How to Successfully Launch an Event or Campaign: Lessons From Hamilton

On Saturday, I had the absolute privilege to see Hamilton: An American Musical on Broadway! After trying to get tickets for over a year and a half, it had a lot to live up to, and and it absolutely did!

It was an amazing show, and it also has some important lessons to teach us about event and campaign launches.

It's an amazing show, and it also has some important lessons to teach us about event and campaign launches.


Build buzz. Lin Manuel-Miranda actually started talking about this show back in 2008, when it was still mostly just an idea in his head. He had one song written, but he knew the show had big potential.

Lesson: If you're excited about your product or launch, talk about it and get other people excited too. Start with your circle of insiders and biggest fans. And especially if you're trying to sell something, these early conversations will help you decide not only if there is a market, but the value of it as well.


That one song? He sang it at the White House. He was invited there to perform, but instead of singing one of the songs from In the Heights, his hit show at the time, he decided to test out this new material. What better place to talk about a Founding Father? President Obama's reaction to the concept? "Uh, good luck with that." Ha! But then he belted out the title song, "Alexander Hamilton," and people were ready to line up for tickets—years before it would open.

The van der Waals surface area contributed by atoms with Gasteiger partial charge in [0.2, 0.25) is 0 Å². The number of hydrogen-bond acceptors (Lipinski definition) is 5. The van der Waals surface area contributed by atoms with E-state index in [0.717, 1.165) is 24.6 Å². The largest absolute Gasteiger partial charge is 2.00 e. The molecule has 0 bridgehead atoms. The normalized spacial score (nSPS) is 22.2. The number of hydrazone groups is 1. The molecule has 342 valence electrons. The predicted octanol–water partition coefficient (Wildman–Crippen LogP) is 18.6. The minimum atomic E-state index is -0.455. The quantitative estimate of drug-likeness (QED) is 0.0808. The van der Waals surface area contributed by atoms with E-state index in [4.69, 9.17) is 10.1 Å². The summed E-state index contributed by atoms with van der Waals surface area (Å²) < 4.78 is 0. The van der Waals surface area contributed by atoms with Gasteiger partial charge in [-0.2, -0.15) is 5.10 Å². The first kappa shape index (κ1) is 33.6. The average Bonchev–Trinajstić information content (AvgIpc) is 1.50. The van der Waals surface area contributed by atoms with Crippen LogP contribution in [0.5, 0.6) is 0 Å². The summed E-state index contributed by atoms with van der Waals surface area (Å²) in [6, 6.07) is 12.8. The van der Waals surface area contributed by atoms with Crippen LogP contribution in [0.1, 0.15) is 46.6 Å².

Lesson: Look for unique opportunities to talk about your product or event, even far in advance. This will allow you to build anticipation. And don't forget to include the influencers in your life. Let them help you get the word out as needed. It will add credibility, and help get you in front of new audiences.


From the time Hamilton opened Off-Broadway in early 2015, I heard about it everywhere! On TV, from friends, on social media. It moved to Broadway just a couple of months later, and immediately sold out for months at a time—as it still does. And almost two years later, people are still talking about it. Not only do they have an email list and soundtrack, but they have additional merchandise at the theater and online, and they also released a Mix-Tape last year with celebrities singing some of the popular songs. This gives fans who've already gone something else to remember it by, and people who haven't yet been, and chance to feel included while patiently waiting for tickets and the traveling tour.

Lesson: Whether your event or product has a defined timeframe or an open one, you've gotta hit the marketing hard. Use every available avenue to talk to your fans, potential fans, and their friends. Word-of-mouth still has the strongest return on investment, but there are multiple options for reaching your target audience, and it will likely take a combination of all of them to get the job done. Be creative and consistent. 


In the emails I received about the show and in the program, there were always ads by relevant services and destinations. In the emails, it was usually about other Broadway shows and ticketing partners. In the program, there were several ads about American Revolution museums, vacations in the Caribbean where Hamilton grew up, or other Broadway shows.